Nutrition and healthy dietary patterns have always been correlated with a lower risk of cardiometabolic disorders in past studies. But now, new research shows the importance of dietary patterns in maintaining a healthy gut microbiome.
The new study published in Nutrition Reviews examined more than 80 medical articles from Google Scholar and PubMed initiated in mid-2018. Among the data included English-based articles of healthy adult participants.
Researchers from George Washington University were tasked with screening all 80+ articles for duplicates and relevance to their study on gut microbiome. Their primary aim, according to co-authors, was to assess “the understanding of the interactions between nutrition and the gut microbiome in healthy adults.”
“Research has focused on dietary fiber – microbiota fuel. The benefits of fiber center on short-chain fatty acids, which are required by colonocytes, improve absorption, and reduce intestinal transit time. Contrastingly, protein promotes microbial protein metabolism and potentially harmful by-products that can stagnate in the gut,” researchers noted.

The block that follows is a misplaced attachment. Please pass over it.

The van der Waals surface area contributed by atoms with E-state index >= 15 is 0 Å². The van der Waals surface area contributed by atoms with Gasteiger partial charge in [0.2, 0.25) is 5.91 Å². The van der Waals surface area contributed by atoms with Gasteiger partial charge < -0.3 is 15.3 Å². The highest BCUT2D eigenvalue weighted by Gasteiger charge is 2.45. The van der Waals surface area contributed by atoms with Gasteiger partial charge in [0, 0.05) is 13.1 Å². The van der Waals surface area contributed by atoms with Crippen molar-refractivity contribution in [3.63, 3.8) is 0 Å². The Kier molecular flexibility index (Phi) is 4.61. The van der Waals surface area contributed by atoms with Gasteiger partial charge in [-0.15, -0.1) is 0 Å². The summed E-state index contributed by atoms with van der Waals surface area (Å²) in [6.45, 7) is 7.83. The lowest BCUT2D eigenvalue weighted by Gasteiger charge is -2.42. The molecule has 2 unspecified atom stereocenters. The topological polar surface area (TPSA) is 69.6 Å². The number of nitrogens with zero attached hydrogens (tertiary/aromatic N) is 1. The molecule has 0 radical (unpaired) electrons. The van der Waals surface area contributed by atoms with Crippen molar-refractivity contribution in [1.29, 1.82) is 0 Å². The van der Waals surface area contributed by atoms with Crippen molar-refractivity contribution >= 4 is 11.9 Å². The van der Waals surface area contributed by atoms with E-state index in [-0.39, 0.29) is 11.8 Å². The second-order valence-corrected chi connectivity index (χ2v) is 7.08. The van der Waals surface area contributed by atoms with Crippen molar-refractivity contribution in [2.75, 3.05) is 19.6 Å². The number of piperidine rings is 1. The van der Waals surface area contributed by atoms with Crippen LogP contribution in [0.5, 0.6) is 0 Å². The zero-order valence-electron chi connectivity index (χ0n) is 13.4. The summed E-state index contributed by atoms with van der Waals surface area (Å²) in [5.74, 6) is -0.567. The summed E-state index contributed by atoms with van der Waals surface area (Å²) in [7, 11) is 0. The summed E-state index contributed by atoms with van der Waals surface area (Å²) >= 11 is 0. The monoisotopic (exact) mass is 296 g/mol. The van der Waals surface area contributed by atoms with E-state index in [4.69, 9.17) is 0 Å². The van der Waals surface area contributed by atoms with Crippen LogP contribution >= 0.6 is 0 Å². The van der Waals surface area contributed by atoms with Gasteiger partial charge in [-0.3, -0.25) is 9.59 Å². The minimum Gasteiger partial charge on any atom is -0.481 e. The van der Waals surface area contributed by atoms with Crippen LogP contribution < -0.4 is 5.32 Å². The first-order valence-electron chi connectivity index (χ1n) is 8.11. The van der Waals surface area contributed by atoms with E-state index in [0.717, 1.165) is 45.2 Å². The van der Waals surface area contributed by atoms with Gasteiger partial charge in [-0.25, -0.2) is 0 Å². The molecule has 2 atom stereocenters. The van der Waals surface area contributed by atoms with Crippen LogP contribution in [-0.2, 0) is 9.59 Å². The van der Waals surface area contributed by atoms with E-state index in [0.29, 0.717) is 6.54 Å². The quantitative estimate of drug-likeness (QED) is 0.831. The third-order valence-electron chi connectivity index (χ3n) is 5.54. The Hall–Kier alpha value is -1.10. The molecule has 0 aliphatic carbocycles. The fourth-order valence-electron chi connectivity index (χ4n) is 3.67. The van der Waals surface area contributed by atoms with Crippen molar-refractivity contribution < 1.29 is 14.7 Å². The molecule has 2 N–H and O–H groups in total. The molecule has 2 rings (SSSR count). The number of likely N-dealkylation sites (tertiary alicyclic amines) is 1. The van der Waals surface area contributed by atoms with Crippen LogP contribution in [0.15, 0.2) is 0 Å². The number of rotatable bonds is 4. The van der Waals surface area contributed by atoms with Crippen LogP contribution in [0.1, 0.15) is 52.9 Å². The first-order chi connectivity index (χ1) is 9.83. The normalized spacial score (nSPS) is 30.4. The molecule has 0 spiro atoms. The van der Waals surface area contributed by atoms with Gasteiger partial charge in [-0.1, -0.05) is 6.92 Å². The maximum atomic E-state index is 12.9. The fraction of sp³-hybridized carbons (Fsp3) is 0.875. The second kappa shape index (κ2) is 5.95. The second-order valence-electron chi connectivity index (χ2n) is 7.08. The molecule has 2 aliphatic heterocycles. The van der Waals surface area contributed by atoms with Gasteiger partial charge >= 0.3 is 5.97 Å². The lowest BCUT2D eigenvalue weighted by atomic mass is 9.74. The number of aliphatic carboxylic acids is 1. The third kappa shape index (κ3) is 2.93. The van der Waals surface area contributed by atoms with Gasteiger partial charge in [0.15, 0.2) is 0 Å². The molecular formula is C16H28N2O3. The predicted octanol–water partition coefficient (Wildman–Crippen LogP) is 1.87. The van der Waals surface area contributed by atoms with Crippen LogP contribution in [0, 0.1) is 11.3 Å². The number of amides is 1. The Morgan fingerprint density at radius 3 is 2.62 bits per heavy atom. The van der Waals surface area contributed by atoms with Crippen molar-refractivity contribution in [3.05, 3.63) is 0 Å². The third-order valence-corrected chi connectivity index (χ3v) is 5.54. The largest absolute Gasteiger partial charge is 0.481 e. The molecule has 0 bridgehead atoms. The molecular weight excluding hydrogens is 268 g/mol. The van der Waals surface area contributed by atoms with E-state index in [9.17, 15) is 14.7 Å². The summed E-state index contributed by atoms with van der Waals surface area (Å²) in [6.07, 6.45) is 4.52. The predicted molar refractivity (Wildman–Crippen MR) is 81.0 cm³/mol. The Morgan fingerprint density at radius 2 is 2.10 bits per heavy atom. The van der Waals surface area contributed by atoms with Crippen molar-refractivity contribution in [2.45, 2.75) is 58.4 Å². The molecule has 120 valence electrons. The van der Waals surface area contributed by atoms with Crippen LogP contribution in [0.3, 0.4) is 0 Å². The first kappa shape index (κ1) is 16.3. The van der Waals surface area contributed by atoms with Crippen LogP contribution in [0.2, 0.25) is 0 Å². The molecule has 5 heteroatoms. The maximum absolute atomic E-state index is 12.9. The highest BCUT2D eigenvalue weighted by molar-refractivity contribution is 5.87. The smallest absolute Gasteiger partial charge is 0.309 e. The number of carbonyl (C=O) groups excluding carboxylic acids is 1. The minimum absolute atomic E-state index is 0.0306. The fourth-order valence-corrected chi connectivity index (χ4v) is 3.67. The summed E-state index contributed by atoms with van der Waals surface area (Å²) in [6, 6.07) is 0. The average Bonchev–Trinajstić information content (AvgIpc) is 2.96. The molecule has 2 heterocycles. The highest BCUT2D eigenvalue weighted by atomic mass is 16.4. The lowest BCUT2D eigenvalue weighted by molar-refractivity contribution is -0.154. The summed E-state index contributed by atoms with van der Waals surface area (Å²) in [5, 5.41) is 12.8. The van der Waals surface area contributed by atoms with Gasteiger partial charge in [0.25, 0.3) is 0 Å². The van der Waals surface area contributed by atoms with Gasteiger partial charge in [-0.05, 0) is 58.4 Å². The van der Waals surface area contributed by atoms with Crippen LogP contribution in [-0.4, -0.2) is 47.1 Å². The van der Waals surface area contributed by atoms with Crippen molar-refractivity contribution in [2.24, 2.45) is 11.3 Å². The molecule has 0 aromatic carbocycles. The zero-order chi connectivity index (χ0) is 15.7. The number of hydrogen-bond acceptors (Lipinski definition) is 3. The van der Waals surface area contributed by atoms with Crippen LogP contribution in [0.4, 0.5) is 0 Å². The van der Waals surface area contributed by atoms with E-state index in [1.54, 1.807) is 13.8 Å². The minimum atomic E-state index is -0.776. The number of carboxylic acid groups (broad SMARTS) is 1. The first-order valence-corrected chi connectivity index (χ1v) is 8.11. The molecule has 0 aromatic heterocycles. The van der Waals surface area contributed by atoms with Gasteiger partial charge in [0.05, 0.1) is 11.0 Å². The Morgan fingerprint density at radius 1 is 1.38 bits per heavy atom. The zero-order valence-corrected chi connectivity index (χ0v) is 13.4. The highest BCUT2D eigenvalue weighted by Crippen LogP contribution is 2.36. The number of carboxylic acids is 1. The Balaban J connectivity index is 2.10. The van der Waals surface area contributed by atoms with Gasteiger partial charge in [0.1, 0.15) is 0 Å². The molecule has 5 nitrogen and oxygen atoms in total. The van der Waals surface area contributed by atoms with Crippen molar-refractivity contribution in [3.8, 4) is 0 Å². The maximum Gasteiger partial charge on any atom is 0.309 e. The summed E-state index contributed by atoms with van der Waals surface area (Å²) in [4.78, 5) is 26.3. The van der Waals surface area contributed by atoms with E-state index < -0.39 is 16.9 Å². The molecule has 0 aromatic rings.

The microbiota, pivotal for inhibiting the risk of diseases, utilize and produce micronutrients derived from certain food consumption.
In the findings, however, researchers noted that measurement tools currently in use are “ineffective for identifying the microbial and molecular signatures that can serve as robust indicators of health and disease.”
But in their study, researchers concluded that nutrition induces beneficiary effects on microbial composition, which could bring changes to metabolic and neurological processes.
“As we learn more about the gut microbiome and nutrition, we are learning how influential they are to each other and, perhaps more central to public health, the role they both play in prevention and treatment of disease,” said Leigh Frame, one of the study’s three co-authors.
“There is no consensus on what defines a “healthy” gut microbiome. Future research must consider individual responses to diet.”